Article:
parrot green


From The Collaborative International Dictionary of English v.0.48:

Green \Green\ (gr[=e]n), n.
   1. The color of growing plants; the color of the solar
      spectrum intermediate between the yellow and the blue.
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   2. A grassy plain or plat; a piece of ground covered with
      verdant herbage; as, the village green.
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            O'er the smooth enameled green.       --Milton.
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   3. Fresh leaves or branches of trees or other plants;
      wreaths; -- usually in the plural.
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            In that soft season when descending showers
            Call forth the greens, and wake the rising flowers.
                                                  --Pope.
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   4. pl. Leaves and stems of young plants, as spinach, beets,
      etc., which in their green state are boiled for food.
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   5. Any substance or pigment of a green color.
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   Alkali green (Chem.), an alkali salt of a sulphonic acid
      derivative of a complex aniline dye, resembling emerald
      green; -- called also Helvetia green.

   Berlin green. (Chem.) See under Berlin.

   Brilliant green (Chem.), a complex aniline dye, resembling
      emerald green in composition.

   Brunswick green, an oxychloride of copper.

   Chrome green. See under Chrome.

   Emerald green. (Chem.)
      (a) A complex basic derivative of aniline produced as a
          metallic, green crystalline substance, and used for
          dyeing silk, wool, and mordanted vegetable fiber a
          brilliant green; -- called also aldehyde green,
          acid green, malachite green, Victoria green,
          solid green, etc. It is usually found as a double
          chloride, with zinc chloride, or as an oxalate.
      (b) See Paris green (below).

   Gaignet's green (Chem.) a green pigment employed by the
      French artist, Adrian Gusgnet, and consisting essentially
      of a basic hydrate of chromium.

   Methyl green (Chem.), an artificial rosaniline dyestuff,
      obtained as a green substance having a brilliant yellow
      luster; -- called also light-green.

   Mineral green. See under Mineral.

   Mountain green. See Green earth, under Green, a.

   Paris green (Chem.), a poisonous green powder, consisting
      of a mixture of several double salts of the acetate and
      arsenite of copper. It has found very extensive use as a
      pigment for wall paper, artificial flowers, etc., but
      particularly as an exterminator of insects, as the potato
      bug; -- called also Schweinfurth green, {imperial
      green}, Vienna green, emerald qreen, and {mitis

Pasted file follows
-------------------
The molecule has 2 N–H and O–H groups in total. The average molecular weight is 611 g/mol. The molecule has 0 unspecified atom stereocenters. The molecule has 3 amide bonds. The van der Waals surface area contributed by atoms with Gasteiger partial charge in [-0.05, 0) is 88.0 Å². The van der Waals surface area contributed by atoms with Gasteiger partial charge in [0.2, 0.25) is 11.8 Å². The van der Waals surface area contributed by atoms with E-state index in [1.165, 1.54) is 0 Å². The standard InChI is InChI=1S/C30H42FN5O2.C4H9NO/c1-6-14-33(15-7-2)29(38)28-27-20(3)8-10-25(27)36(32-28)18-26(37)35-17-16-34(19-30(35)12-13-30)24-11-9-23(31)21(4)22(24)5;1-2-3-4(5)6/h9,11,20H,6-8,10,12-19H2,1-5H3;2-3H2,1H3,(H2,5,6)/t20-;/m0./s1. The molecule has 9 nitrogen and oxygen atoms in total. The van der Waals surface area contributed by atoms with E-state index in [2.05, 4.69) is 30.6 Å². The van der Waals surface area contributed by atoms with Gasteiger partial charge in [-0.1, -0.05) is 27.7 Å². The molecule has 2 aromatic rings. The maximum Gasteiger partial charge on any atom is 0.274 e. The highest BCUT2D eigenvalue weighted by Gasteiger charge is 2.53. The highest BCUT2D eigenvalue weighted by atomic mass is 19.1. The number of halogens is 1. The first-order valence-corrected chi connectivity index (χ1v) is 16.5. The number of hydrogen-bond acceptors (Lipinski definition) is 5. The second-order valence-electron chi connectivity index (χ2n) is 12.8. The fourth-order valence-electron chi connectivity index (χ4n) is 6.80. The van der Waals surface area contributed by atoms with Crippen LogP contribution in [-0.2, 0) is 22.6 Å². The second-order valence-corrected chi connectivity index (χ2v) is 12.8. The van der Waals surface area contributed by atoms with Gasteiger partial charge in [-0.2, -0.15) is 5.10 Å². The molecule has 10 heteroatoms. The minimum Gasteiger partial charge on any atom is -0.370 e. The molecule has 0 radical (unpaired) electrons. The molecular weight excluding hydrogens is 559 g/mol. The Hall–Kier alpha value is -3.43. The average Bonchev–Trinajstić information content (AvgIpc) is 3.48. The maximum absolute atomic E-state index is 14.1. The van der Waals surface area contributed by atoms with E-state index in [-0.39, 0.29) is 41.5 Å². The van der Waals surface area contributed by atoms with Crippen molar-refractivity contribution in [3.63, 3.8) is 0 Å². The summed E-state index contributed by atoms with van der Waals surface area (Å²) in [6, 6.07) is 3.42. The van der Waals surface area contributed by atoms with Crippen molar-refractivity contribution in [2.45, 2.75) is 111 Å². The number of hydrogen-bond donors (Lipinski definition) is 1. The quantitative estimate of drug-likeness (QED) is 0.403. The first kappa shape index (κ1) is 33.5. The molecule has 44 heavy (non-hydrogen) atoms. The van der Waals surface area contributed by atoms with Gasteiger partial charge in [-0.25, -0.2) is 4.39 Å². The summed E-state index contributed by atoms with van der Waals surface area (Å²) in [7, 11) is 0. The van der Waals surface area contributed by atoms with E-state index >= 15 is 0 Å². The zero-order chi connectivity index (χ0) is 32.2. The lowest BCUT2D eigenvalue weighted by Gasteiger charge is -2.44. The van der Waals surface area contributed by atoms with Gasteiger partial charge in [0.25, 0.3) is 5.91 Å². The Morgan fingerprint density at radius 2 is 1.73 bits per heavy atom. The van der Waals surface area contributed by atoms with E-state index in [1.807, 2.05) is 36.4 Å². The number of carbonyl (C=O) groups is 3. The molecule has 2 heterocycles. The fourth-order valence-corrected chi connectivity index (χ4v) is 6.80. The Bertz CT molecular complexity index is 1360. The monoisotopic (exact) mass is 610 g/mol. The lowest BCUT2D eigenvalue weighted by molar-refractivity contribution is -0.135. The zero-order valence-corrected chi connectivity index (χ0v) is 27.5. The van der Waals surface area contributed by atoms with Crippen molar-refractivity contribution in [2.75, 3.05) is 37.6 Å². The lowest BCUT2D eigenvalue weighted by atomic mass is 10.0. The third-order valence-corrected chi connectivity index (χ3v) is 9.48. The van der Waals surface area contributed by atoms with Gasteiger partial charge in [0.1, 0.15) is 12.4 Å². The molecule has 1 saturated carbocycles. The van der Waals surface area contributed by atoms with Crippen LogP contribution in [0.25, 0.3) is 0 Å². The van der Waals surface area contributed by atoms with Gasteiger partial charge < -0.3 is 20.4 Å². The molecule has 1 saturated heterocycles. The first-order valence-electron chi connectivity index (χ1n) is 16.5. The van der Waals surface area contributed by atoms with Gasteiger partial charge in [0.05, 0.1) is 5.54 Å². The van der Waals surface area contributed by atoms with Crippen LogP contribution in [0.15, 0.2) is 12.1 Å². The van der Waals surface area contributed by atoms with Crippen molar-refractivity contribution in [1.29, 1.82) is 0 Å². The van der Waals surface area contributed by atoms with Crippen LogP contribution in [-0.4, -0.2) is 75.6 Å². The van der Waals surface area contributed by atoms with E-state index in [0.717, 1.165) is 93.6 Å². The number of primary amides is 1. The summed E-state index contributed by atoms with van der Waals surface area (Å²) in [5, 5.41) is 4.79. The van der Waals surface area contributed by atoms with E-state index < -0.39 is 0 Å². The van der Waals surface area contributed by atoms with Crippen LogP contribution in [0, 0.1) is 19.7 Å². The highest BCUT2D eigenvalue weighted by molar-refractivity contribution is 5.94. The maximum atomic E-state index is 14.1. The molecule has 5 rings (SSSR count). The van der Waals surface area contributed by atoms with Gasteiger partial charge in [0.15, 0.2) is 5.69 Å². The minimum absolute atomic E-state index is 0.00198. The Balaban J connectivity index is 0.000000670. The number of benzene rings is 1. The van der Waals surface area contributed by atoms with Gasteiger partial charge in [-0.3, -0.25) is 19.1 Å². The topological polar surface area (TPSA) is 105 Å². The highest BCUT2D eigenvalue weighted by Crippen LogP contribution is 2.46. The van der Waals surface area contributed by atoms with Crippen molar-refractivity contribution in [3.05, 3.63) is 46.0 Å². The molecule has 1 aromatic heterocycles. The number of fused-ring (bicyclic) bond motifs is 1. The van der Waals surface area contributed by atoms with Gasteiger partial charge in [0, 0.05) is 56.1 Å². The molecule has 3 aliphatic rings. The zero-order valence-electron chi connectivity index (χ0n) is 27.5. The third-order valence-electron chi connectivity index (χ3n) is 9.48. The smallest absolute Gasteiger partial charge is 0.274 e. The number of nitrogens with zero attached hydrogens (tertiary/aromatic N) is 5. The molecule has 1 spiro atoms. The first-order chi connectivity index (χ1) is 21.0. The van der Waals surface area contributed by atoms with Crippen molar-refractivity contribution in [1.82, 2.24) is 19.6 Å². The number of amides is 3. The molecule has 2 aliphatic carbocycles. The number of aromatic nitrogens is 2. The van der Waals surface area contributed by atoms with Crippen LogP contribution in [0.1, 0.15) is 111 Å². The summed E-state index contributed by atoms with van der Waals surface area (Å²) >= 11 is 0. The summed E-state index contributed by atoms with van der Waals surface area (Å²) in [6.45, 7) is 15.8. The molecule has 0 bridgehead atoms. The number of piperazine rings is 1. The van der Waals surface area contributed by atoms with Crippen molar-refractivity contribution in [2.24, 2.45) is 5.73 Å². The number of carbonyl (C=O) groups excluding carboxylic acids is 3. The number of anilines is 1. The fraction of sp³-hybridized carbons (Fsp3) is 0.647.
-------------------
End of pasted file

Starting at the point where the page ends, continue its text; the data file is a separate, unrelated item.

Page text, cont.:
green}.

   Scheele's green (Chem.), a green pigment, consisting
      essentially of a hydrous arsenite of copper; -- called
      also Swedish green. It may enter into various pigments
      called parrot green, pickel green, Brunswick green,
      nereid green, or emerald green.
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From The Collaborative International Dictionary of English v.0.48:

Parrot \Par"rot\ (p[a^]r"r[u^]t), n. [Prob. fr. F. Pierrot, dim.
   of Pierre Peter. F. pierrot is also the name of the sparrow.
   Cf. Paroquet, Petrel, Petrify.]
   1. (Zool.) In a general sense, any bird of the order
      Psittaci.
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   2. (Zool.) Any species of Psittacus, Chrysotis, Pionus,
      and other genera of the family Psittacid[ae], as
      distinguished from the parrakeets, macaws, and lories.
      They have a short rounded or even tail, and often a naked
      space on the cheeks. The gray parrot, or jako ({Psittacus
      erithacus}) of Africa (see Jako), and the species of
      Amazon, or green, parrots (Chrysotis) of America, are
      examples. Many species, as cage birds, readily learn to
      imitate sounds, and to repeat words and phrases.
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   Carolina parrot (Zool.), the Carolina parrakeet. See
      Parrakeet.

   Night parrot, or Owl parrot. (Zool.) See Kakapo.

   Parrot coal, cannel coal; -- so called from the crackling
      and chattering sound it makes in burning. [Eng. & Scot.]
      

   Parrot green. (Chem.) See Scheele's green, under Green,
      n.

   Parrot weed (Bot.), a suffrutescent plant ({Bocconia
      frutescens}) of the Poppy family, native of the warmer
      parts of America. It has very large, sinuate, pinnatifid
      leaves, and small, panicled, apetalous flowers.

   Parrot wrasse, Parrot fish (Zool.), any fish of the genus
      Scarus. One species (Scarus Cretensis), found in the
      Mediterranean, is esteemed by epicures, and was highly
      prized by the ancient Greeks and Romans.
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